# The Run Test

Let's start from the beginning... it seems reasonable to think that before we can derive a Run Test, we better know what actually constitutes a run.

### What is a run?

Let's suppose we have *n*_{1} observations of the random variable *X*, and *n*_{2} observations of the random variable *Y*. Suppose we combine the two sets of independent observations into one larger collection of *n*_{1} + *n*_{2} observations, and then arrange the observations in increasing order of magnitude. If we label from which set each of the ordered observations originally came, we might observe something like this:

where *x* denotes an observation of the random variable *X* and *y* denotes an observation of the random variable *Y*. (We might observe this, for example, if the *X* values were 0.1, 0.4, 0.5, 0.6, 0.8, and 0.9, and the *Y* values were 0.2, 0.3, 0.7, 1.0, 1.1, and 1.2). That is, in this case, the smallest of all of the observations is an *X* value, the second smallest of all of the observations is a *Y* value, the third smallest of all of the observations is a *Y* value, the fourth smallest of all of the observations is an *X* value, and so on. Now, each group of successive values of *X* and *Y* is what we call a **run**. So, in this example, we have six runs. If we instead observed this ordered arrangement:

we would have three runs. And, if we instead observed this ordered arrangement:

we would have eight runs.

### Why runs?

The next obvious question is in what way might knowing the number of runs be helpful in testing the null hypothesis of the equality of the distributions *F*(*x*) and *G*(*y*). Let's investigate that question by taking a look at a few examples. Let's start with the case in which the distributions are equal. In that case, we might observe something like this:

In this particular example, there are eight runs. As you can see, this kind of a picture suggests that when the distributions are equal, the number of runs will likely be large.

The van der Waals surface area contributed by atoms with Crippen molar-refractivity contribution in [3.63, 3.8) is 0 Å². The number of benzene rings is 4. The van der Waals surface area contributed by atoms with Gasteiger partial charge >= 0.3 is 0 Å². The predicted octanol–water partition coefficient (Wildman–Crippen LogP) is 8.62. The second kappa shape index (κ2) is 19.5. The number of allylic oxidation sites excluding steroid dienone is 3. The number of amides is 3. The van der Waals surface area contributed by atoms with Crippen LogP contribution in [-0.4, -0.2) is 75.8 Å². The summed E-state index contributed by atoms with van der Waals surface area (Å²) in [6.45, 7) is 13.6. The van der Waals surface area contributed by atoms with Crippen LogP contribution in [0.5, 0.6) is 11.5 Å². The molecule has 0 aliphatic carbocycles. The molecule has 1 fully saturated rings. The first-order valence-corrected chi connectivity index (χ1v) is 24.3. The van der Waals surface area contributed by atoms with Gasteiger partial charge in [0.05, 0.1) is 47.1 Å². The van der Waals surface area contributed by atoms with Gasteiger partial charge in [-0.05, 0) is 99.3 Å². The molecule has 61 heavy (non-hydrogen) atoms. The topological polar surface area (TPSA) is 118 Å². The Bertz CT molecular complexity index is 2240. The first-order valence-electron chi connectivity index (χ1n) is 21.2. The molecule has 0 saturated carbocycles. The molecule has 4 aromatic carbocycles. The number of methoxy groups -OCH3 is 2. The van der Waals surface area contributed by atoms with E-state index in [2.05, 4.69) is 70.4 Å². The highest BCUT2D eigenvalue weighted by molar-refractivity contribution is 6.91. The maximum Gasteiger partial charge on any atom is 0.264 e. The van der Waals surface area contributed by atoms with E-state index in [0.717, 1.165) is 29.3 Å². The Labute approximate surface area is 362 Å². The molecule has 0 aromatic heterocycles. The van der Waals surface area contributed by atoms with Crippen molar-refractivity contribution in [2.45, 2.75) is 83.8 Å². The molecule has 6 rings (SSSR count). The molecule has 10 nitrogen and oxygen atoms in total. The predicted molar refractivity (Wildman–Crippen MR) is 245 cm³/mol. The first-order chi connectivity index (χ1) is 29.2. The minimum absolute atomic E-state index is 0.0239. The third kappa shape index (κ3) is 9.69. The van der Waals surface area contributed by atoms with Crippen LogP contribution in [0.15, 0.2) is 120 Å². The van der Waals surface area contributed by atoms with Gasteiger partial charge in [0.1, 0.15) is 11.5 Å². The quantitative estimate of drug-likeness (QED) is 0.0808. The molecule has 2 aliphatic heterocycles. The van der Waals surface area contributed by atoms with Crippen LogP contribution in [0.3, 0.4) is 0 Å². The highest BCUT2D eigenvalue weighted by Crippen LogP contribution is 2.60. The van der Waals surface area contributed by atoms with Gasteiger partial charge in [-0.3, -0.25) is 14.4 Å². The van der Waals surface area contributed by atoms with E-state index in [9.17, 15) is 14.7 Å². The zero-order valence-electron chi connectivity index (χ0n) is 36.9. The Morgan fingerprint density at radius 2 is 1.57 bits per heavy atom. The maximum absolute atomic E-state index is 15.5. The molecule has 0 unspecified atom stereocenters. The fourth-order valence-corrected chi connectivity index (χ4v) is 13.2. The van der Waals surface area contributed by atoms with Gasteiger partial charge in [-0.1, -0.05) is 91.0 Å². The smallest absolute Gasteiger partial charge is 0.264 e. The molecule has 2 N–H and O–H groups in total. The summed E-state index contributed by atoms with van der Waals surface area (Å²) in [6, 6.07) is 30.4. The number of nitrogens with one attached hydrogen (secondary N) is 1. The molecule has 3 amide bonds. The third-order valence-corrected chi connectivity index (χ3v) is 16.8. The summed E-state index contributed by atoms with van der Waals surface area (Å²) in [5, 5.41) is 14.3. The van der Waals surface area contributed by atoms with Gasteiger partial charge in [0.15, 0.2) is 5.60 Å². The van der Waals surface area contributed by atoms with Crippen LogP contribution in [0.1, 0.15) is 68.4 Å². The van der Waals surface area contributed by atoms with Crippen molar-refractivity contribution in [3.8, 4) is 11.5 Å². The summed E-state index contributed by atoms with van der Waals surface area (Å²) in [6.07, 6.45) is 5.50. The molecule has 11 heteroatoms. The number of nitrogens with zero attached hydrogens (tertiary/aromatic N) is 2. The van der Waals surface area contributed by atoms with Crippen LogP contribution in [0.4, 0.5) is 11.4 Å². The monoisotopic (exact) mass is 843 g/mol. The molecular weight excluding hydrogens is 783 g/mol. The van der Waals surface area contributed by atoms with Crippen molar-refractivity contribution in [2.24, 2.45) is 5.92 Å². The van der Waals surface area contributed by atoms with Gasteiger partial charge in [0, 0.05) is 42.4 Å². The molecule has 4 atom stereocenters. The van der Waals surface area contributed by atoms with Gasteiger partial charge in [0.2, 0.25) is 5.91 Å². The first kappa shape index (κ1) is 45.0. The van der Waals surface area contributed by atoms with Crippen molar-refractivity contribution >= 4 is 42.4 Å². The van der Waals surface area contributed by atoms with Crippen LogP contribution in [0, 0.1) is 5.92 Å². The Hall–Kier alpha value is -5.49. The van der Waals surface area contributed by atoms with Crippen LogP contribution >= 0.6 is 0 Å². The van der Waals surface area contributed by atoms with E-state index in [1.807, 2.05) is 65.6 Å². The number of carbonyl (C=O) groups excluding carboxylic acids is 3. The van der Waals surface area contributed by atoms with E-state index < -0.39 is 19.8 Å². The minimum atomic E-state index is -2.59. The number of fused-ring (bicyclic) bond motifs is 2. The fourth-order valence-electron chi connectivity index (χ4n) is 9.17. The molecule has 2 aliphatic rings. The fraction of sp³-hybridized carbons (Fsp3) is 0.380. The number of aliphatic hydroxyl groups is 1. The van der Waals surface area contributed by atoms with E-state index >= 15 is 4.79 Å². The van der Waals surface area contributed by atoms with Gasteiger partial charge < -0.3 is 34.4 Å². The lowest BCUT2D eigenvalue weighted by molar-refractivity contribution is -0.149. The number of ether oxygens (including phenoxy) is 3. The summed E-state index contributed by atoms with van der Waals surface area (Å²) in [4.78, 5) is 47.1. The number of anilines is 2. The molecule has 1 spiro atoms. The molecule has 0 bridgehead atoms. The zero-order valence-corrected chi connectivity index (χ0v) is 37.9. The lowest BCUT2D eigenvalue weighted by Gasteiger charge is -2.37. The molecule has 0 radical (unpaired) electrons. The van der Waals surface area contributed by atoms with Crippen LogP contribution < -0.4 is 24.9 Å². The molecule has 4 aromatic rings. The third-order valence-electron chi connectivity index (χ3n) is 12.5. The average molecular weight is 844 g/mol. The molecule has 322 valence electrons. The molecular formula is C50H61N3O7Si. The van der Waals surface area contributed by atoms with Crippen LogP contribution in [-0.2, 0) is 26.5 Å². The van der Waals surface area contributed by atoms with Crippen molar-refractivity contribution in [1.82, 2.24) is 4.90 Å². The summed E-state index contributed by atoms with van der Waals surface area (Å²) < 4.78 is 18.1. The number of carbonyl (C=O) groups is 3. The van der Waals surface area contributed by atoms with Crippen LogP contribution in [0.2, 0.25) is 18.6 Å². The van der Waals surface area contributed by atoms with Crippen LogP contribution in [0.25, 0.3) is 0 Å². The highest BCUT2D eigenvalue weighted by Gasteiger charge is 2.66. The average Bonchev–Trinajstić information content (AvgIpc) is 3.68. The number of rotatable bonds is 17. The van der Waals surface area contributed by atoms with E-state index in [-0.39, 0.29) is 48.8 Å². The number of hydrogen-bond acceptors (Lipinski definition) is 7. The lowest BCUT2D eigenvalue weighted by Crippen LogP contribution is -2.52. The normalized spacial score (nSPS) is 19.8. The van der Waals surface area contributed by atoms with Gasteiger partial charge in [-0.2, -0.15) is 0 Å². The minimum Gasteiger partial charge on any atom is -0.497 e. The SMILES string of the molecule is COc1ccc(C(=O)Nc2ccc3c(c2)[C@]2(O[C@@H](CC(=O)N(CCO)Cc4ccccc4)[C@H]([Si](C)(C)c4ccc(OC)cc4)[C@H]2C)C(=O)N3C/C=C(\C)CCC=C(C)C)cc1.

Now, let's take a look at one way in which the distribution functions could be unequal. One possibility is that one of the distribution functions is at least as great as the other distribution function at all points *z*. This situation might look something like this:

In this particular example, there are only two runs. This kind of a situation suggests that when one of the distribution functions is at least as great as the other distribution function, the number of runs will likely be small. Note that this is what the distribution functions might look like if the median of *Y* was greater than the median of *X*.

Here's another way in which the distribution functions could be unequal:

In this case, the medians of *X* and *Y* are nearly equal, but the variance of *Y* is much greater than the variance of *X*. In this particular example, there are only three runs. Again, in general, when we have this type of situation, we would expect the number of runs to be small.

The above three examples give a pretty clear indication that we're onto something with the idea of using runs to test the null hypothesis of the equality of two distribution functions. If the number of runs is smaller than expected, it seems we should reject the null hypothesis, because a small number of runs suggests that there are differences in either the location or the spread of the two distributions. Now, as is usually the case when conducting a hypothesis test, in order to quantify "smaller than expected," we're going to need to know something about the distribution of *R*, the number of runs.

### What is the p.m.f. of *R*?

Let's let the random variable *R* denote the number of runs in the combined ordered sample containing *n*_{1} observations of *X* and *n*_{2} observations of *Y*. With possible values, such as 2, 3, and so on, *R* is clearly discrete. Now, if the null hypothesis is true, that is, the distribution functions are equal, all of the possible permutations of the *X*'s and the *Y*'s in the combined sample are equally likely. Therefore, we can use the classical approach to assigning the probability that *R* equals a particular value *r*. That is, to find the distribution of *R*, we can find:

for all of the possible values in the support of *R*. (Note that the support depends on the number of observations in the combined sample. We do know, however, that *R* must be at least 2.) As is usually the case, the denominator is the easy part. If we have *n*_{1} + *n*_{2} positions:

in which we can choose to place the *n*_{1} observed *x* values, then the total number of ways of arranging the *x*'s and *y*'s is:

\[\binom{n_1+n_2}{n_1}\]

Note that once the *x* values are placed in their positions, the remaining *n*_{2} positions must contain the *y* values. We just as easily could place the *y* values first, and then the remaining *n*_{1 }positions must contain the x values.

Now for the numerator. That's the messy part! Before we even begin to attempt to generalize a formula for the quantity in the numerator, it might be best to take a look at a concrete example.

#### Example

Suppose we have *n*_{1} = 3 observations of the random variable *X* and *n*_{2} = 3 observations of the random variable *Y*. What is the p.m.f. of *R*, the number of runs?

**Solution.** Put your seatbelt on. If not your seatbelt, then at least your bookkeeping hat. This is going to get a bit messy at times. So... let's start with the easy part first... the denominator! If we combine the two samples, we have a total of 3+3 = 6 observations to arrange. Therefore, there are: